Slowing Down Our Early Retirement

In January, I turned 31. To celebrate, I bought myself a birthday present.

I very rarely buy books anymore (preferring to visit the library) but for my birthday, I made an exception. I purchased Tanja Hester’s new book, Work Optional. For those who don’t know, Tanja is the author of Our Next Life, one of our favourite early retirement blogs.

This is not a book review post, but I do encourage you to get your hands on a copy- whether by purchasing or through your local library. I read a lot about early retirement but her book gave me plenty of new things to think about. Poopsie is currently reading it and I can’t wait to discuss it with him once he’s done!

Tanja has done a number of podcast interviews to promote the book, including this episode of Paula Pant’s Afford Anything podcast. While not a regular listener of the podcast, I really enjoyed this episode.

Toward the end of the episode, Paula and Tanja discuss going slower on the road to early retirement. They both mention it as a sentiment that The Mad FIentist expressed during his own interview with Paula. Tanja also wrote about this in a recent article on Business Insider:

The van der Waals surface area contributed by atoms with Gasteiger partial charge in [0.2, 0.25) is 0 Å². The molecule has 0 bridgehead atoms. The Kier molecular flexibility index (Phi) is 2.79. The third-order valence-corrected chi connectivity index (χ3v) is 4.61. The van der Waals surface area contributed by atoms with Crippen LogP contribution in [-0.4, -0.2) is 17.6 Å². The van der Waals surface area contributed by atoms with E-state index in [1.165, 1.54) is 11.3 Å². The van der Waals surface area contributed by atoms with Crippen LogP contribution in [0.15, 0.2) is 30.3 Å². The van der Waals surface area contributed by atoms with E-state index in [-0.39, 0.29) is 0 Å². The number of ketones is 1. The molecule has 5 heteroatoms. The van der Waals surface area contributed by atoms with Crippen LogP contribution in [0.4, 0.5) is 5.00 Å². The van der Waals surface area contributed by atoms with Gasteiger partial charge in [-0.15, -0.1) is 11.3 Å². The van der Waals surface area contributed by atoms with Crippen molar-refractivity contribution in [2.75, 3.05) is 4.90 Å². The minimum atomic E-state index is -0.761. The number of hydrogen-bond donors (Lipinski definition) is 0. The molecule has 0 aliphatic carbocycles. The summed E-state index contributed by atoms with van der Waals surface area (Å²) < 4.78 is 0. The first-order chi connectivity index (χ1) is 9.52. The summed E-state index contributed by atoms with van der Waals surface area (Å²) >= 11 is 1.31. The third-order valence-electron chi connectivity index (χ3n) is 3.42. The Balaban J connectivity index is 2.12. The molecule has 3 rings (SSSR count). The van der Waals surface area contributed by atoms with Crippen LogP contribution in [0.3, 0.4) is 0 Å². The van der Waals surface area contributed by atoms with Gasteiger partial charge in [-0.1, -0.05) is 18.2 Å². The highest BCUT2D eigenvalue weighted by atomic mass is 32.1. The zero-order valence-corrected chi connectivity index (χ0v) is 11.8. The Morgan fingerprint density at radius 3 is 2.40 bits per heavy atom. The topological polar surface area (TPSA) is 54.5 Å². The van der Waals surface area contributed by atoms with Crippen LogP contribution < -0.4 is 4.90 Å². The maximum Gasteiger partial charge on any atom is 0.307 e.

Wise words from Tanja Hester

Since hearing her podcast, Poopsie and I have discussed this very sentiment.

A little known fact about me: I can be a little crazy. Poor Poopsie has to deal with said craziness on a regular basis. It is not unusual for me, in the course of a single day to go from hard-core-we-must-save-every-cent to we-might-die-tomorrow-so-let’s-spend-at-will.